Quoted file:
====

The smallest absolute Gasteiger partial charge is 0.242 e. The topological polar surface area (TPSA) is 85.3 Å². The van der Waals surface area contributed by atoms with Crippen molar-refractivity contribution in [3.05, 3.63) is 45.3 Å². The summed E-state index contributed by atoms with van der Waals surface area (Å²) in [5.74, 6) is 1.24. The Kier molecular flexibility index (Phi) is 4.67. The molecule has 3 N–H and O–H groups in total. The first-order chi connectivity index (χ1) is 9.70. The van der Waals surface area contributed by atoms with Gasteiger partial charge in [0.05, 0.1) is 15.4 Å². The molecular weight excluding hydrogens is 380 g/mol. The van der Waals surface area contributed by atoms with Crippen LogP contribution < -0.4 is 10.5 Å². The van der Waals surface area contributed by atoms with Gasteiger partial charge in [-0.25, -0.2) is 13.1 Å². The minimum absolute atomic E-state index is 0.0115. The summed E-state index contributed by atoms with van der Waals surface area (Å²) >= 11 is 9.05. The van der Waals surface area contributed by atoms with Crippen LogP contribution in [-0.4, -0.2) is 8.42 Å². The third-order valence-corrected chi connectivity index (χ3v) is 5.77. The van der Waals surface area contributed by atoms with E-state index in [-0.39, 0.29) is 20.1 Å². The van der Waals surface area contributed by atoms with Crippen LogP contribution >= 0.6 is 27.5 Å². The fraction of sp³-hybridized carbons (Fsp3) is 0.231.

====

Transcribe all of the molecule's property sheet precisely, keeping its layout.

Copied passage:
The smallest absolute Gasteiger partial charge is 0.242 e. The topological polar surface area (TPSA) is 85.3 Å². The van der Waals surface area contributed by atoms with Crippen molar-refractivity contribution in [3.05, 3.63) is 45.3 Å². The summed E-state index contributed by atoms with van der Waals surface area (Å²) in [5.74, 6) is 1.24. The Kier molecular flexibility index (Phi) is 4.67. The molecule has 3 N–H and O–H groups in total. The first-order chi connectivity index (χ1) is 9.70. The van der Waals surface area contributed by atoms with Gasteiger partial charge in [0.05, 0.1) is 15.4 Å². The molecular weight excluding hydrogens is 380 g/mol. The van der Waals surface area contributed by atoms with Crippen LogP contribution < -0.4 is 10.5 Å². The van der Waals surface area contributed by atoms with Gasteiger partial charge in [-0.25, -0.2) is 13.1 Å². The minimum absolute atomic E-state index is 0.0115. The summed E-state index contributed by atoms with van der Waals surface area (Å²) >= 11 is 9.05. The van der Waals surface area contributed by atoms with Crippen LogP contribution in [-0.4, -0.2) is 8.42 Å². The third-order valence-corrected chi connectivity index (χ3v) is 5.77. The van der Waals surface area contributed by atoms with E-state index in [-0.39, 0.29) is 20.1 Å². The van der Waals surface area contributed by atoms with Crippen LogP contribution >= 0.6 is 27.5 Å². The fraction of sp³-hybridized carbons (Fsp3) is 0.231.